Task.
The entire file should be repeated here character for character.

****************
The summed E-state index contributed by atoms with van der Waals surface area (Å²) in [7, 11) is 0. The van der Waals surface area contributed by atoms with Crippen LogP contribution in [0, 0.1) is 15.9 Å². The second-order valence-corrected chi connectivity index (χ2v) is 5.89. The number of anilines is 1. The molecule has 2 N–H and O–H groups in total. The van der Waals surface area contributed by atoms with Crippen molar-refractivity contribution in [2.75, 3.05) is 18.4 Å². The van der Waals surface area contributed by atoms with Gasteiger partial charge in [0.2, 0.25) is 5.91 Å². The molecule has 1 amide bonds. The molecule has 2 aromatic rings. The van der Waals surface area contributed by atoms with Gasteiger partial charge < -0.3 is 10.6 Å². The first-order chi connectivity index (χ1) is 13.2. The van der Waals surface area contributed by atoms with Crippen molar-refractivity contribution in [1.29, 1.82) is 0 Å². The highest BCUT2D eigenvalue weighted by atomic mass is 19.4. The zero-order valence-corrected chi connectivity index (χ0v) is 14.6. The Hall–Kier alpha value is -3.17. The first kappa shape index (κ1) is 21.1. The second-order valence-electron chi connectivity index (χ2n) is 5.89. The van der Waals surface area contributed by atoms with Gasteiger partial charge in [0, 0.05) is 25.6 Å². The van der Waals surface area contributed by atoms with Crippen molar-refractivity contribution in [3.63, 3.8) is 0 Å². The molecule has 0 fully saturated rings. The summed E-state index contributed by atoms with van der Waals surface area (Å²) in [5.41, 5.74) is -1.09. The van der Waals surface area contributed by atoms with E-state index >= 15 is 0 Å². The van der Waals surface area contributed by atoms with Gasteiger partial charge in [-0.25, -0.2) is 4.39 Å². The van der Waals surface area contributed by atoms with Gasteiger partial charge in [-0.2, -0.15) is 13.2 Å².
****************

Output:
The summed E-state index contributed by atoms with van der Waals surface area (Å²) in [7, 11) is 0. The van der Waals surface area contributed by atoms with Crippen LogP contribution in [0, 0.1) is 15.9 Å². The second-order valence-corrected chi connectivity index (χ2v) is 5.89. The number of anilines is 1. The molecule has 2 N–H and O–H groups in total. The van der Waals surface area contributed by atoms with Crippen molar-refractivity contribution in [2.75, 3.05) is 18.4 Å². The van der Waals surface area contributed by atoms with Gasteiger partial charge in [0.2, 0.25) is 5.91 Å². The molecule has 1 amide bonds. The molecule has 2 aromatic rings. The van der Waals surface area contributed by atoms with Gasteiger partial charge < -0.3 is 10.6 Å². The first-order chi connectivity index (χ1) is 13.2. The van der Waals surface area contributed by atoms with Crippen molar-refractivity contribution in [1.29, 1.82) is 0 Å². The highest BCUT2D eigenvalue weighted by atomic mass is 19.4. The zero-order valence-corrected chi connectivity index (χ0v) is 14.6. The Hall–Kier alpha value is -3.17. The first kappa shape index (κ1) is 21.1. The second-order valence-electron chi connectivity index (χ2n) is 5.89. The van der Waals surface area contributed by atoms with Gasteiger partial charge in [0, 0.05) is 25.6 Å². The van der Waals surface area contributed by atoms with Crippen molar-refractivity contribution in [3.63, 3.8) is 0 Å². The molecule has 0 fully saturated rings. The summed E-state index contributed by atoms with van der Waals surface area (Å²) in [5.41, 5.74) is -1.09. The van der Waals surface area contributed by atoms with E-state index >= 15 is 0 Å². The van der Waals surface area contributed by atoms with Gasteiger partial charge in [-0.25, -0.2) is 4.39 Å². The van der Waals surface area contributed by atoms with Gasteiger partial charge in [-0.2, -0.15) is 13.2 Å².